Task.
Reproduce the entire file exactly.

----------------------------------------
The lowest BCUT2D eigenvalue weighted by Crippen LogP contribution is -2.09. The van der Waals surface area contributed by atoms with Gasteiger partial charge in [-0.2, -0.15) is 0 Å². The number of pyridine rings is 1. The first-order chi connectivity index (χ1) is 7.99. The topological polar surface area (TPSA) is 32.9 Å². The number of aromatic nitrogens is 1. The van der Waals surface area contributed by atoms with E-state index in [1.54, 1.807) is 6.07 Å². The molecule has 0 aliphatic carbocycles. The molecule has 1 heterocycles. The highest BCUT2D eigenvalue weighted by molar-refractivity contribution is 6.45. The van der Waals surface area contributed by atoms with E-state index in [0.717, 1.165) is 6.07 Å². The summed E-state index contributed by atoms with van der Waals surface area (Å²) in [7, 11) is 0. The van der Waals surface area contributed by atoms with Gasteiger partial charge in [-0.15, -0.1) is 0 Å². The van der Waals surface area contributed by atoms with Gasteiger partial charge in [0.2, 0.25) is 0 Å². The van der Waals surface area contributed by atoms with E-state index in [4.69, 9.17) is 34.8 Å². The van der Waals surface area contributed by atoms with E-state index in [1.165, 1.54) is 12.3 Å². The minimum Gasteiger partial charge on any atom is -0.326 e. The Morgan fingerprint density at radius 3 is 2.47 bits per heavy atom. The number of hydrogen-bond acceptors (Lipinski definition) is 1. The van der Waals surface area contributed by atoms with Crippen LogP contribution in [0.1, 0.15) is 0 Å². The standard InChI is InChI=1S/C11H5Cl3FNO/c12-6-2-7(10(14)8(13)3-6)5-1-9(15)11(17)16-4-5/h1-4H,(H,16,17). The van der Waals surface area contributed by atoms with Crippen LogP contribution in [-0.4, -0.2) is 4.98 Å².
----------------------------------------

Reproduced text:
The lowest BCUT2D eigenvalue weighted by Crippen LogP contribution is -2.09. The van der Waals surface area contributed by atoms with Gasteiger partial charge in [-0.2, -0.15) is 0 Å². The number of pyridine rings is 1. The first-order chi connectivity index (χ1) is 7.99. The topological polar surface area (TPSA) is 32.9 Å². The number of aromatic nitrogens is 1. The van der Waals surface area contributed by atoms with E-state index in [1.54, 1.807) is 6.07 Å². The molecule has 0 aliphatic carbocycles. The molecule has 1 heterocycles. The highest BCUT2D eigenvalue weighted by molar-refractivity contribution is 6.45. The van der Waals surface area contributed by atoms with E-state index in [0.717, 1.165) is 6.07 Å². The summed E-state index contributed by atoms with van der Waals surface area (Å²) in [7, 11) is 0. The van der Waals surface area contributed by atoms with Gasteiger partial charge in [-0.15, -0.1) is 0 Å². The van der Waals surface area contributed by atoms with Gasteiger partial charge in [0.2, 0.25) is 0 Å². The van der Waals surface area contributed by atoms with E-state index in [4.69, 9.17) is 34.8 Å². The van der Waals surface area contributed by atoms with E-state index in [1.165, 1.54) is 12.3 Å². The minimum Gasteiger partial charge on any atom is -0.326 e. The Morgan fingerprint density at radius 3 is 2.47 bits per heavy atom. The number of hydrogen-bond acceptors (Lipinski definition) is 1. The van der Waals surface area contributed by atoms with Crippen LogP contribution in [0.1, 0.15) is 0 Å². The standard InChI is InChI=1S/C11H5Cl3FNO/c12-6-2-7(10(14)8(13)3-6)5-1-9(15)11(17)16-4-5/h1-4H,(H,16,17). The van der Waals surface area contributed by atoms with Crippen LogP contribution in [-0.4, -0.2) is 4.98 Å².